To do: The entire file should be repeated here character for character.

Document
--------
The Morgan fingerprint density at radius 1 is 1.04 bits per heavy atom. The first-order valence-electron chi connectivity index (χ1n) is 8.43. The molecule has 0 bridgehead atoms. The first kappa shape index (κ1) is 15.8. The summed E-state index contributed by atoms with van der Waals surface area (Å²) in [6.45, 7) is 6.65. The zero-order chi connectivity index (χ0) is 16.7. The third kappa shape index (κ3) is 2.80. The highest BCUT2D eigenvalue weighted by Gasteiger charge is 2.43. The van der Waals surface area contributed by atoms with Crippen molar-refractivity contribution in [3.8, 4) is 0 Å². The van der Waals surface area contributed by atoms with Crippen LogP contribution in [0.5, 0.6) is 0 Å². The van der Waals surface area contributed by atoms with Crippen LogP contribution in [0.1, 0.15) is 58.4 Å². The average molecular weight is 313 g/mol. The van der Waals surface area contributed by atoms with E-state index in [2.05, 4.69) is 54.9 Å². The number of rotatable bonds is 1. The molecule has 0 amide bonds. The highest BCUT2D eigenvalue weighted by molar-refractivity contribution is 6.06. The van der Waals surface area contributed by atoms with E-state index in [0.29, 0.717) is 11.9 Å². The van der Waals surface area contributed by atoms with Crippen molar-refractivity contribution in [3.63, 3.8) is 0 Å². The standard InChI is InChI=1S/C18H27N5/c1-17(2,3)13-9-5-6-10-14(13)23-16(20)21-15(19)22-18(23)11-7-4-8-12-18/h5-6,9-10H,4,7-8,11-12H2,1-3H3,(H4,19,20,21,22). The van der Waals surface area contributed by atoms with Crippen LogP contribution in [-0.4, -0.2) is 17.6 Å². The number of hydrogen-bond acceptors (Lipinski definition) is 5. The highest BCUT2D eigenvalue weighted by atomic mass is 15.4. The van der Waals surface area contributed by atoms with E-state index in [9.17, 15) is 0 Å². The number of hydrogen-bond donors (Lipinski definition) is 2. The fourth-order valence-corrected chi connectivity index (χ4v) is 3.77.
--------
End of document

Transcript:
The Morgan fingerprint density at radius 1 is 1.04 bits per heavy atom. The first-order valence-electron chi connectivity index (χ1n) is 8.43. The molecule has 0 bridgehead atoms. The first kappa shape index (κ1) is 15.8. The summed E-state index contributed by atoms with van der Waals surface area (Å²) in [6.45, 7) is 6.65. The zero-order chi connectivity index (χ0) is 16.7. The third kappa shape index (κ3) is 2.80. The highest BCUT2D eigenvalue weighted by Gasteiger charge is 2.43. The van der Waals surface area contributed by atoms with Crippen molar-refractivity contribution in [3.8, 4) is 0 Å². The van der Waals surface area contributed by atoms with Crippen LogP contribution in [0.5, 0.6) is 0 Å². The van der Waals surface area contributed by atoms with Crippen LogP contribution in [0.1, 0.15) is 58.4 Å². The average molecular weight is 313 g/mol. The van der Waals surface area contributed by atoms with E-state index in [2.05, 4.69) is 54.9 Å². The number of rotatable bonds is 1. The molecule has 0 amide bonds. The highest BCUT2D eigenvalue weighted by molar-refractivity contribution is 6.06. The van der Waals surface area contributed by atoms with E-state index in [0.29, 0.717) is 11.9 Å². The van der Waals surface area contributed by atoms with Crippen molar-refractivity contribution in [3.63, 3.8) is 0 Å². The standard InChI is InChI=1S/C18H27N5/c1-17(2,3)13-9-5-6-10-14(13)23-16(20)21-15(19)22-18(23)11-7-4-8-12-18/h5-6,9-10H,4,7-8,11-12H2,1-3H3,(H4,19,20,21,22). The van der Waals surface area contributed by atoms with Crippen LogP contribution in [-0.4, -0.2) is 17.6 Å². The number of hydrogen-bond acceptors (Lipinski definition) is 5. The highest BCUT2D eigenvalue weighted by atomic mass is 15.4. The van der Waals surface area contributed by atoms with E-state index in [9.17, 15) is 0 Å². The number of hydrogen-bond donors (Lipinski definition) is 2. The fourth-order valence-corrected chi connectivity index (χ4v) is 3.77.